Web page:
Christian Wood has decided to enter his name in the 2015 NBA Draft and is expected to be taken in the second half of the first round. He’s an athletic 6-foot-10 forward that’ll be drafted on his potential to grow into NBA-level player.
Based on Wood’s sophomore season, here’s what should translate into the NBA and what he’ll need to do more of.
Where he fits
Chris Wood had two monster games against Ken Pom top five defenses. He crushed Arizona with 24 points on 10 of 17 shooting, spurring the Rebels to their biggest win of the season. Then in his third matchup with San Diego State, Wood, Dave Rice and UNLV finally figured out how to beat the Aztec post double, which led to Wood scoring 21 points in the final game of the season for UNLV.
In those two games Wood faced only man defense. Whether it was pride or a defensive strategy, Arizona never doubled Wood. And after the first few minutes, where UNLV made Winston Shepard guard two players in the paint, Steve Fisher called off his post double.
In both instances, Wood looked unguardable from when facing up and attacking in one-on-one situations.
Wood shows off his ability to beat opponents’ big men off the bounce. Arizona wasn’t sending a help defender anywhere near Wood, which is why he was able to go off even with poor spacing in a 1-4 low set. For the dunk against San Diego State, there was an extremely late attempt at help defense, but Wood had already started to elevate.
Wood won’t face zone defenses in the NBA. He was actually really efficient against zones, but he was so reliant on his teammates getting him the ball against zones that he tended to disappear. He’s probably not going to face many post doubles in the NBA, unless he becomes a star.
He’ll have one-on-one matchups, which is where he is the best. This, plus his finishing in transition are two major reasons to think Wood can score in the NBA.
He did have big days against team’s that defended him much differently, whether it was a zone, or in Wyoming’s case, not guarding him at all on the perimeter.
Against Wyoming Chris Wood dropped in UNLV’s first 19 points and ended up with 29 for the game. But his big day was spurred by Wyoming’s ball screen defense, which made it a priority to keep guards from getting to the lane, and Dave Rice drawing an isolated ball screen that got Wood all alone on the wing.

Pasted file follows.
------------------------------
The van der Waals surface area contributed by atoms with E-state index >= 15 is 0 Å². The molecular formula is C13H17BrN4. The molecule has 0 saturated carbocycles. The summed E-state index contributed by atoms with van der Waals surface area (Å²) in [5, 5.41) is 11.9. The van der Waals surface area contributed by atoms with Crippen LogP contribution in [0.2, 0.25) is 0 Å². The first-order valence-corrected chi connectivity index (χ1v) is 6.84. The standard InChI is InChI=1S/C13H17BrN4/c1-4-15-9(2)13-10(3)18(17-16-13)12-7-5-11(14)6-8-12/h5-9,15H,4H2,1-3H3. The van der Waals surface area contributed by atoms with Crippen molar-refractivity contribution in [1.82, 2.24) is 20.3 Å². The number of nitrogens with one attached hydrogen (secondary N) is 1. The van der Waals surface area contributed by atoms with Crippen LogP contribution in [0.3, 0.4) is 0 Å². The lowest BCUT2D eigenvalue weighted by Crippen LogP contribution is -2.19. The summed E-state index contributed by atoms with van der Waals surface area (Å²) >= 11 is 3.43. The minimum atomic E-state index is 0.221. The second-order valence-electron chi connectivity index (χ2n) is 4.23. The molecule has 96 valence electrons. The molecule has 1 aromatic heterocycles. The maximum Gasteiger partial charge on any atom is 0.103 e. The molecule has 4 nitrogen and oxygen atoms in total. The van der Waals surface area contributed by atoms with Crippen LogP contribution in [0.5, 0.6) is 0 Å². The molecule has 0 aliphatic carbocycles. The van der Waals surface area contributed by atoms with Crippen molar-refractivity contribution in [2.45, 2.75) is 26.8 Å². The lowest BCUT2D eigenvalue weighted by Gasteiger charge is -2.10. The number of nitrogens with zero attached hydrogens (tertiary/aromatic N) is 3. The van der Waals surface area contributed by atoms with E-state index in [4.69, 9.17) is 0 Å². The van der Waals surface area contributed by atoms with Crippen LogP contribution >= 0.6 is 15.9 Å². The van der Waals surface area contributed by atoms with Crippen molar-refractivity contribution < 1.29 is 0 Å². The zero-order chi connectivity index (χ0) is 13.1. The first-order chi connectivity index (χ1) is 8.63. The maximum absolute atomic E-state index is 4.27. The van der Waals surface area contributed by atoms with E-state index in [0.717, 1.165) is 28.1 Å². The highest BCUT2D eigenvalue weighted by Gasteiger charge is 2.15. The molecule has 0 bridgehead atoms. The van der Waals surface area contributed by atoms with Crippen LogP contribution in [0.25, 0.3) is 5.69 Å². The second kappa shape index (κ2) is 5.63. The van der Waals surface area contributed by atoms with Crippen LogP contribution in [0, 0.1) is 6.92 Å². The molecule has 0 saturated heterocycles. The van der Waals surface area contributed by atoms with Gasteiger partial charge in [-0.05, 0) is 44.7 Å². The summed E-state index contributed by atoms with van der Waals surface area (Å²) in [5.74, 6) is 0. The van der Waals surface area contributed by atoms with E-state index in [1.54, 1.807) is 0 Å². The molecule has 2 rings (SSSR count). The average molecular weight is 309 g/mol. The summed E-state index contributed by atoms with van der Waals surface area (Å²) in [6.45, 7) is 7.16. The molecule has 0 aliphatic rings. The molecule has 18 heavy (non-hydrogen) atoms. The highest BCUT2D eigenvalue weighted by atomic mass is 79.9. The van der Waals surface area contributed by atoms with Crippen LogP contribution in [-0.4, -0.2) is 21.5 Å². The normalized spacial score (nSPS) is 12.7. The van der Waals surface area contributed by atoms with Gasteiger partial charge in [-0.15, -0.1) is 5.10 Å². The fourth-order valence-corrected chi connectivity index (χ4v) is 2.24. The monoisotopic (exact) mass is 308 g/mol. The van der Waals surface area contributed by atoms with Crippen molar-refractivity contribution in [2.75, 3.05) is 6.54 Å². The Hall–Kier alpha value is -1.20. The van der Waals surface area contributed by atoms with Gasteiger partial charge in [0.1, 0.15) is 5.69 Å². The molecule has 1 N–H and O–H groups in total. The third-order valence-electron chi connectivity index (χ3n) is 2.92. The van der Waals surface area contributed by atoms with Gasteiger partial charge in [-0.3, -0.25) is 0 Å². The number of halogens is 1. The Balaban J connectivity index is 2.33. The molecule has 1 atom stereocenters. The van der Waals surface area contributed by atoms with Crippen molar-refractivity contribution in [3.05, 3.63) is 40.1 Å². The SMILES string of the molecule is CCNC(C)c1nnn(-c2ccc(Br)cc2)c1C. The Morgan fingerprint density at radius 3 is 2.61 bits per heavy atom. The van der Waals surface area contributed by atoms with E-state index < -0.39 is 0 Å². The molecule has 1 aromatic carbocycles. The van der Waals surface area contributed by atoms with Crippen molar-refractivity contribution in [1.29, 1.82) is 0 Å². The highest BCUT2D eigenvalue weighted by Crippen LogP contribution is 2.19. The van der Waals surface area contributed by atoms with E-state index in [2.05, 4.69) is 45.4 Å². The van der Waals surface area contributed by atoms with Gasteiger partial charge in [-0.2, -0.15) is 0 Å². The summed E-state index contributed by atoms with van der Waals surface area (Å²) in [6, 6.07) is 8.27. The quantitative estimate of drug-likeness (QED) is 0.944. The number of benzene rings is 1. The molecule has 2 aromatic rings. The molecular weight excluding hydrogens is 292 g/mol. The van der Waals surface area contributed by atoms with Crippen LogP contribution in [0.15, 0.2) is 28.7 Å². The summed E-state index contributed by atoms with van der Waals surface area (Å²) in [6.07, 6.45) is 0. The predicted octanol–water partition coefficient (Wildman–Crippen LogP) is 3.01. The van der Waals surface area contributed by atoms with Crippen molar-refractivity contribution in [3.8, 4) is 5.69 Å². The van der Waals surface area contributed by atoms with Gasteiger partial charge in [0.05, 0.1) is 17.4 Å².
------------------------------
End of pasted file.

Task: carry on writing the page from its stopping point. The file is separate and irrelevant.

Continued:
Wood also went off against Air Force in UNLV’s first game without Rashad Vaughn. He scored 31 points on 11 of 17 shooting against a team that played primarily zone. But of his 31 points, only four came against the zone. The other 27 came in transition or against Air Force’s man defense.
He also struggled against San Diego State twice. In the two regular season meetings, Wood played 69 minutes, scored just 12 points on 5 of 15 shooting and committed six turnovers, as UNLV struggled dealing with the post double.
Against the other Ken Pom top 10 defense he faced, Utah, Wood had a night to forget. He scored eight points on 10 shots, as he struggled driving past the Utes defenders.
Overall Wood lacked consistency. His skinny frame allowed defenders to physically keep of his spots on the court. But Wood showed the ability to be dominant against two of the best defenses in college hoops. Plus, his performance against Arizona was the most NBA-esque team Wood played.
We need to see more of
There weren’t many possessions that Chris Wood set a ball screen and scored as the roll man. A big reason was Wood’s poor screening. He did get a dunk against Arizona on a pick and pop.
He doesn’t make contact on the screen – Cody Doolin didn’t run his man into the screen either – but Brandon Ashley is recovering late, and Wood makes him pay with a pump fake.
If Wood can become a better screener, he will get opportunities like that, though he’ll probably have someone rotating to take away the dunk in the NBA. But about that pump fake.